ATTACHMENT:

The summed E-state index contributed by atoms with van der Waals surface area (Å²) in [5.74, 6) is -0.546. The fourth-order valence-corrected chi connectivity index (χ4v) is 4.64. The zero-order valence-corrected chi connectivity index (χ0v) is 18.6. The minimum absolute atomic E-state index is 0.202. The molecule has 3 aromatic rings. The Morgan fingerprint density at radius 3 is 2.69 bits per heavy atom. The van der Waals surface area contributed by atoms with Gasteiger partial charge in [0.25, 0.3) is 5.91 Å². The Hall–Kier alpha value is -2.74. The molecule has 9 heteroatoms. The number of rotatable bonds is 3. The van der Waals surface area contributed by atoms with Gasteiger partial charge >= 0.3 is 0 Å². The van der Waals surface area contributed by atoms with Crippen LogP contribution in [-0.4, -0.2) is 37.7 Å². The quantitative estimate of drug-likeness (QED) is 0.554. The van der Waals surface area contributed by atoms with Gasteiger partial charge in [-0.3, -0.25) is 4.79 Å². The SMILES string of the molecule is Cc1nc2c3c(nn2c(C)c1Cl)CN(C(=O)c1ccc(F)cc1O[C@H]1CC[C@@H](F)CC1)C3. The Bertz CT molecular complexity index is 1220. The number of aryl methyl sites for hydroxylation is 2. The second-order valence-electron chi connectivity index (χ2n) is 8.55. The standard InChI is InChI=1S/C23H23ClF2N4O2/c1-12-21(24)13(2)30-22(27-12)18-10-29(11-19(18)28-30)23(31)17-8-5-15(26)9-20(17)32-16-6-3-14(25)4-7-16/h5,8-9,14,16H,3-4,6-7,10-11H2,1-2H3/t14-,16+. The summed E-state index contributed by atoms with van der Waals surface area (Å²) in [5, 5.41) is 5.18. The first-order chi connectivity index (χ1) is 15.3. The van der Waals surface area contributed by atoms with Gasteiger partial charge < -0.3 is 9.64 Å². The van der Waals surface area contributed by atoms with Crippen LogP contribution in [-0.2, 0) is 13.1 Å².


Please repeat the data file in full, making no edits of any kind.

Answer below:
The summed E-state index contributed by atoms with van der Waals surface area (Å²) in [5.74, 6) is -0.546. The fourth-order valence-corrected chi connectivity index (χ4v) is 4.64. The zero-order valence-corrected chi connectivity index (χ0v) is 18.6. The minimum absolute atomic E-state index is 0.202. The molecule has 3 aromatic rings. The Morgan fingerprint density at radius 3 is 2.69 bits per heavy atom. The van der Waals surface area contributed by atoms with Gasteiger partial charge in [0.25, 0.3) is 5.91 Å². The Hall–Kier alpha value is -2.74. The molecule has 9 heteroatoms. The number of rotatable bonds is 3. The van der Waals surface area contributed by atoms with Gasteiger partial charge >= 0.3 is 0 Å². The van der Waals surface area contributed by atoms with Crippen LogP contribution in [-0.4, -0.2) is 37.7 Å². The quantitative estimate of drug-likeness (QED) is 0.554. The van der Waals surface area contributed by atoms with Gasteiger partial charge in [-0.3, -0.25) is 4.79 Å². The SMILES string of the molecule is Cc1nc2c3c(nn2c(C)c1Cl)CN(C(=O)c1ccc(F)cc1O[C@H]1CC[C@@H](F)CC1)C3. The Bertz CT molecular complexity index is 1220. The number of aryl methyl sites for hydroxylation is 2. The second-order valence-electron chi connectivity index (χ2n) is 8.55. The standard InChI is InChI=1S/C23H23ClF2N4O2/c1-12-21(24)13(2)30-22(27-12)18-10-29(11-19(18)28-30)23(31)17-8-5-15(26)9-20(17)32-16-6-3-14(25)4-7-16/h5,8-9,14,16H,3-4,6-7,10-11H2,1-2H3/t14-,16+. The summed E-state index contributed by atoms with van der Waals surface area (Å²) in [5, 5.41) is 5.18. The first-order chi connectivity index (χ1) is 15.3. The van der Waals surface area contributed by atoms with Gasteiger partial charge < -0.3 is 9.64 Å². The van der Waals surface area contributed by atoms with Crippen LogP contribution in [-0.2, 0) is 13.1 Å².